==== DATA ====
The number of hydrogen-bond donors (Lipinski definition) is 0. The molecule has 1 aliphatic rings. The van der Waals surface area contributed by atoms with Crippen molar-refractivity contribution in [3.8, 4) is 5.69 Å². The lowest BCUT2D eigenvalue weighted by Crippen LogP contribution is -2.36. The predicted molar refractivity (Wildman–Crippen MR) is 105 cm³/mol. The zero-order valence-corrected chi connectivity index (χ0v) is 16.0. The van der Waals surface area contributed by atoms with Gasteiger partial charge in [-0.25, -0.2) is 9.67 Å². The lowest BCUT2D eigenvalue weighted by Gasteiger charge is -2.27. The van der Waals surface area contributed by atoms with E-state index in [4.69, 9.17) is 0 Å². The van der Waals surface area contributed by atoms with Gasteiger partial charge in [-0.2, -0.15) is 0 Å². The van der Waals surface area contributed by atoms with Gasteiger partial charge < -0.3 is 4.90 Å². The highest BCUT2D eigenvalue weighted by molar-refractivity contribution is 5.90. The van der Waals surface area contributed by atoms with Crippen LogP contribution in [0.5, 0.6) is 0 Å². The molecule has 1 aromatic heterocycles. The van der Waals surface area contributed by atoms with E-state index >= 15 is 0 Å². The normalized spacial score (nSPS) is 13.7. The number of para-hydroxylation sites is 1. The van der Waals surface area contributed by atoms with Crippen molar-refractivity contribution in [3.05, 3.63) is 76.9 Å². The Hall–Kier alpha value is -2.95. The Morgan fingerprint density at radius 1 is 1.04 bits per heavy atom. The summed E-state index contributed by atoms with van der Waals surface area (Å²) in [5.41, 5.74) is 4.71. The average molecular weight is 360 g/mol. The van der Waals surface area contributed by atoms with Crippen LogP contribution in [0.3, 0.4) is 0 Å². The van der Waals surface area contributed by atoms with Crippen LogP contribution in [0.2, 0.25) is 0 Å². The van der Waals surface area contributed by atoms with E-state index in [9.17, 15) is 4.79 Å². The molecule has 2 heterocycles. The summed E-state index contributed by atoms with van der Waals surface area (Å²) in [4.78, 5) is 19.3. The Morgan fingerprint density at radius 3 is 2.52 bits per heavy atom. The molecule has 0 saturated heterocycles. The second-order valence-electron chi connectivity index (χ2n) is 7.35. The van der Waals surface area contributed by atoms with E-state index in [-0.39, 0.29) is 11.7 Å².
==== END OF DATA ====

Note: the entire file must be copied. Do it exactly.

The number of hydrogen-bond donors (Lipinski definition) is 0. The molecule has 1 aliphatic rings. The van der Waals surface area contributed by atoms with Crippen molar-refractivity contribution in [3.8, 4) is 5.69 Å². The lowest BCUT2D eigenvalue weighted by Crippen LogP contribution is -2.36. The predicted molar refractivity (Wildman–Crippen MR) is 105 cm³/mol. The zero-order valence-corrected chi connectivity index (χ0v) is 16.0. The van der Waals surface area contributed by atoms with Gasteiger partial charge in [-0.25, -0.2) is 9.67 Å². The lowest BCUT2D eigenvalue weighted by Gasteiger charge is -2.27. The van der Waals surface area contributed by atoms with E-state index in [4.69, 9.17) is 0 Å². The van der Waals surface area contributed by atoms with Gasteiger partial charge in [-0.2, -0.15) is 0 Å². The van der Waals surface area contributed by atoms with Gasteiger partial charge < -0.3 is 4.90 Å². The highest BCUT2D eigenvalue weighted by molar-refractivity contribution is 5.90. The van der Waals surface area contributed by atoms with Crippen LogP contribution in [0.5, 0.6) is 0 Å². The molecule has 1 aromatic heterocycles. The van der Waals surface area contributed by atoms with E-state index >= 15 is 0 Å². The normalized spacial score (nSPS) is 13.7. The number of para-hydroxylation sites is 1. The van der Waals surface area contributed by atoms with Crippen molar-refractivity contribution in [3.05, 3.63) is 76.9 Å². The Hall–Kier alpha value is -2.95. The Morgan fingerprint density at radius 1 is 1.04 bits per heavy atom. The summed E-state index contributed by atoms with van der Waals surface area (Å²) in [5.41, 5.74) is 4.71. The average molecular weight is 360 g/mol. The van der Waals surface area contributed by atoms with Crippen LogP contribution in [0.3, 0.4) is 0 Å². The van der Waals surface area contributed by atoms with Crippen LogP contribution in [0.2, 0.25) is 0 Å². The van der Waals surface area contributed by atoms with E-state index in [9.17, 15) is 4.79 Å². The molecule has 2 heterocycles. The summed E-state index contributed by atoms with van der Waals surface area (Å²) in [4.78, 5) is 19.3. The Morgan fingerprint density at radius 3 is 2.52 bits per heavy atom. The molecule has 0 saturated heterocycles. The second-order valence-electron chi connectivity index (χ2n) is 7.35. The van der Waals surface area contributed by atoms with E-state index in [-0.39, 0.29) is 11.7 Å².